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To Kill a Mockingbird

by Harper Lee

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Is Scout from To Kill a Mockingbird biased? 

Because of her young age, Scout doesn't hold any biases of her own. Instead, she sometimes repeats biased comments that she hears others saying without fully understanding what those terms mean. Thankfully, Atticus guides Scout through the novel, providing her with an understanding of treating people fairly and equally.

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I wouldn't classify Scout as biased, at least not in the traditional sense. She has been raised in a Southern town with lots of racist attitudes, but her father is quick to lovingly guide her when her own thoughts begin to reflect the predominant sentiments of the town.

In chapter 9, Francis calls Atticus a "nigger-lover," and Scout doesn't like it. She tells Francis to "cut it out" even though she also acknowledges that she doesn't know what he's talking about.

In matters of socioeconomic stratification, Scout sees things matter-of-factly. Some of the students in her class can afford lunch and some cannot. When she tries to explain this to her teacher (which admittedly could have been a private conversation), her efforts are interpreted as insulting. Later when her aunt makes disparaging comments about the Cunningham family by calling them "trash," Scout understands that there is a difference between the Ewells and the Cunninghams and that money isn't the determining factor. She later reflects on this as she talks things over with Jem: "That Walter’s as smart as he can be, he just gets held back sometimes because he has to stay out and help his daddy. Nothin’s wrong with him. Naw, Jem, I think there’s just one kind of folks. Folks.”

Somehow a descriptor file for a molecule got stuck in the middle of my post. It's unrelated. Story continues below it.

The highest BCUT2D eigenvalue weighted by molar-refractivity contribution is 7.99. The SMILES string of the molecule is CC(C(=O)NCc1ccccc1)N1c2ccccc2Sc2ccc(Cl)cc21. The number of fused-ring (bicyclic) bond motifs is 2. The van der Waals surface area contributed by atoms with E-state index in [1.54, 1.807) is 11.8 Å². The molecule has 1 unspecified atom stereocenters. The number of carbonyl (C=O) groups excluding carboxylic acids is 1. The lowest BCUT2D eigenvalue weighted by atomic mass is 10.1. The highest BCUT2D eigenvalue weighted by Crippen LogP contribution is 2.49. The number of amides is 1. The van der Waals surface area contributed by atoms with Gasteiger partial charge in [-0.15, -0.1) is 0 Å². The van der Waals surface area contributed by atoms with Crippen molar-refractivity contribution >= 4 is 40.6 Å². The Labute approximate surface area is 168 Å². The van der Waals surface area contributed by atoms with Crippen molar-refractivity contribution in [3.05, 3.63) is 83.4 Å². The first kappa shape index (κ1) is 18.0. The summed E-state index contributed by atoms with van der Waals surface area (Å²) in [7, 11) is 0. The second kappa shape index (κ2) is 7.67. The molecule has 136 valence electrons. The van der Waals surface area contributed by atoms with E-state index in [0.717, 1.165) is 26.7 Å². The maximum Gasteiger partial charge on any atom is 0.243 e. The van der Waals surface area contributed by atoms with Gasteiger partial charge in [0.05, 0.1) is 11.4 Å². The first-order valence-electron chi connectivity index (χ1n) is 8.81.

When Aunt Alexandra invites the missionary circle over, Scout is faced with a world she doesn't fully understand. One one hand, the women are meeting to discuss Christian love; on the other, Mrs. Merriweather complains that having "a sulky darky" around just ruins her day. The conversation spirals downward with the women noting that no one is safe in town after the Tom Robinson trial and that whites who try to help blacks are "misguided." Scout makes a mental reflection that she "wished [she] was the Governor of Alabama for one day: [She’d] let Tom Robinson go so quick the Missionary Society wouldn’t have time to catch its breath."

It is easy to forget how young Scout is. When the novel begins, she's around six years old and is only around eight when it ends. She hasn't developed the complex understanding of the world to hold her own biases but instead sometimes parrots the words she hears others saying, even if she doesn't understand them. Scout is precocious and forthright, but she is about as unbiased a narrator as you can find—which is one of the reasons that her perspective in the events of the novel ring with such truth.

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